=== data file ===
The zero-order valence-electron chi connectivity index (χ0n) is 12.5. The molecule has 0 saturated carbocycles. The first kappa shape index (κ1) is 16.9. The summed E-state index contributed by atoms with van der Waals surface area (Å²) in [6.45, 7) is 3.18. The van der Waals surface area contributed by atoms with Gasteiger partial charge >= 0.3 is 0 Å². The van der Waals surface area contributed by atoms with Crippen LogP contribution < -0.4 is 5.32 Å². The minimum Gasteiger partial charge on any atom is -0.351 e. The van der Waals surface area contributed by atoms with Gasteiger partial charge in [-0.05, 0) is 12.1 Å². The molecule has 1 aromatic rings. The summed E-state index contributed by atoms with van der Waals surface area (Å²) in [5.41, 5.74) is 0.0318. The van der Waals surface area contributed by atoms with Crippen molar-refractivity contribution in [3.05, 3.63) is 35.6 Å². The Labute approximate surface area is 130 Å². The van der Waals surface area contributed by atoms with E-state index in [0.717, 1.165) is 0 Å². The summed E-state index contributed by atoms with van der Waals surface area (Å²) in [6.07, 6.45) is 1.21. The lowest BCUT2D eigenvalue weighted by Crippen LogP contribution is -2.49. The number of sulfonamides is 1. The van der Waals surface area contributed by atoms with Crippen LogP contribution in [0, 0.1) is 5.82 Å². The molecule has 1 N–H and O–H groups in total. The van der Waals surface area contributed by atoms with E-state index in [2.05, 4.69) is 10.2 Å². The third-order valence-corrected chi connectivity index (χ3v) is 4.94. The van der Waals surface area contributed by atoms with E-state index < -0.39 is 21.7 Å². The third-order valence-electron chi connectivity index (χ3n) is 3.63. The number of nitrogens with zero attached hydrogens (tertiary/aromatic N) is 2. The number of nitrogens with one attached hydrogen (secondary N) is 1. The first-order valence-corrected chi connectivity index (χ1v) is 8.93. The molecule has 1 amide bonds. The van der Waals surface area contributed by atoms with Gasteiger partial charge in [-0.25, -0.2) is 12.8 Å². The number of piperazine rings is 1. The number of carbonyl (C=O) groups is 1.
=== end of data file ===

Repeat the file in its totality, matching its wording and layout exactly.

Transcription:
The zero-order valence-electron chi connectivity index (χ0n) is 12.5. The molecule has 0 saturated carbocycles. The first kappa shape index (κ1) is 16.9. The summed E-state index contributed by atoms with van der Waals surface area (Å²) in [6.45, 7) is 3.18. The van der Waals surface area contributed by atoms with Gasteiger partial charge >= 0.3 is 0 Å². The van der Waals surface area contributed by atoms with Crippen LogP contribution < -0.4 is 5.32 Å². The minimum Gasteiger partial charge on any atom is -0.351 e. The van der Waals surface area contributed by atoms with Gasteiger partial charge in [-0.05, 0) is 12.1 Å². The molecule has 1 aromatic rings. The summed E-state index contributed by atoms with van der Waals surface area (Å²) in [5.41, 5.74) is 0.0318. The van der Waals surface area contributed by atoms with Crippen molar-refractivity contribution in [3.05, 3.63) is 35.6 Å². The Labute approximate surface area is 130 Å². The van der Waals surface area contributed by atoms with E-state index in [0.717, 1.165) is 0 Å². The summed E-state index contributed by atoms with van der Waals surface area (Å²) in [6.07, 6.45) is 1.21. The lowest BCUT2D eigenvalue weighted by Crippen LogP contribution is -2.49. The number of sulfonamides is 1. The van der Waals surface area contributed by atoms with Crippen LogP contribution in [0, 0.1) is 5.82 Å². The molecule has 1 N–H and O–H groups in total. The van der Waals surface area contributed by atoms with E-state index in [2.05, 4.69) is 10.2 Å². The third-order valence-corrected chi connectivity index (χ3v) is 4.94. The van der Waals surface area contributed by atoms with E-state index < -0.39 is 21.7 Å². The third-order valence-electron chi connectivity index (χ3n) is 3.63. The number of nitrogens with zero attached hydrogens (tertiary/aromatic N) is 2. The number of nitrogens with one attached hydrogen (secondary N) is 1. The first-order valence-corrected chi connectivity index (χ1v) is 8.93. The molecule has 1 amide bonds. The van der Waals surface area contributed by atoms with Gasteiger partial charge in [-0.25, -0.2) is 12.8 Å². The number of piperazine rings is 1. The number of carbonyl (C=O) groups is 1.